“The US Senate inquiry acknowledges what has long been apparent – that the abuse of detainees in the ‘war on terror’ was not just due to a ‘few bad apples’ but that policies endorsed by senior US officials were a major cause of such abuse,” said Amnesty International today in reaction to the executive summary of the Senate Armed Services Committee’s investigation.
Among other things, the Committee concluded that President George W. Bush’s decision to deny detainees the protections of the Geneva Conventions and to make humane treatment a matter of policy rather than law contributed to abuse. The Committee also found that former Secretary of Defence Donald Rumsfeld’s authorization of “aggressive” techniques for use in Guantánamo in late 2002 – including stripping, hooding, sensory deprivation and the use of dogs – influenced interrogation policies in Afghanistan and later Iraq.
The Committee has only released the executive summary and conclusions of its report. The rest remains classified.
“The conclusions of this investigation show the need for a comprehensive commission of inquiry into “war on terror” abuses, as well as the prosecution of anybody against whom there is evidence of criminal wrongdoing under national or international law, regardless of the person’s rank or position,” said Susan Lee, Director of the Americas Programme at Amnesty International.
“There must be full accountability for the devastating consequences of the authorisation of torture and other unlawful practices as part of the ‘war on terror’.”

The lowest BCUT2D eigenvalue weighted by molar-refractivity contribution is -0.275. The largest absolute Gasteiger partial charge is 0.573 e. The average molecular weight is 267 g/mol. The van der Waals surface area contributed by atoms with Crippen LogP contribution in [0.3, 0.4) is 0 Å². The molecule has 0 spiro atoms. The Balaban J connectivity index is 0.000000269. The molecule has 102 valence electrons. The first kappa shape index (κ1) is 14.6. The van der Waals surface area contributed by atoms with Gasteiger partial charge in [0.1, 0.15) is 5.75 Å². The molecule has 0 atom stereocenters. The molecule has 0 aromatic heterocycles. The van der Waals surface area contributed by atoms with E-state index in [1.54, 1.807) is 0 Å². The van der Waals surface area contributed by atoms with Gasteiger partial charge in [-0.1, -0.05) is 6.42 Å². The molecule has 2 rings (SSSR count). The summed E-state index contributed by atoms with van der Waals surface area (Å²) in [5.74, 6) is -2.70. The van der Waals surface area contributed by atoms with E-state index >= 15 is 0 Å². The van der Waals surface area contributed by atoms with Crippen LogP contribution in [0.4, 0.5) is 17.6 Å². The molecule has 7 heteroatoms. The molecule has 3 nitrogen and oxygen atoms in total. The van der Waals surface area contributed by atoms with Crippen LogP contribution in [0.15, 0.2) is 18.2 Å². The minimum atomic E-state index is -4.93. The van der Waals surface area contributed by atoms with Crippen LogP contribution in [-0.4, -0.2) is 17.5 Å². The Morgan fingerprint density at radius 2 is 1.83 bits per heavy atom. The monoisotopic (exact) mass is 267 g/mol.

The establishment and operation of a commission of inquiry must not be used to block or delay the prosecution of any individuals against whom there is already sufficient evidence of wrongdoing.
The USA is required by international law to respect and ensure human rights, to thoroughly investigate every violation of those rights, and to bring perpetrators to justice, no matter their level of office or former level of office. Victims of human rights violations have the right under international law to effective access to remedy and reparation. In addition, there is a collective and individual right to the truth about violations.
For more information, please see: USA: Investigation, prosecution, remedy: Accountability for human rights violations in the ‘war on terror http://www.amnesty.org/en/library/info/AMR51/151/2008/en
USA: Human dignity denied. Torture and accountability in the ‘war on terror’, October 2004, http://www.amnesty.org/en/library/info/AMR51/145/2004.
USA: From ill-treatment to unfair trial. The case of Mohammed Jawad, child ‘enemy combatant’, August 2008 http://www.amnesty.org/en/library/info/AMR51/091/2008/en END/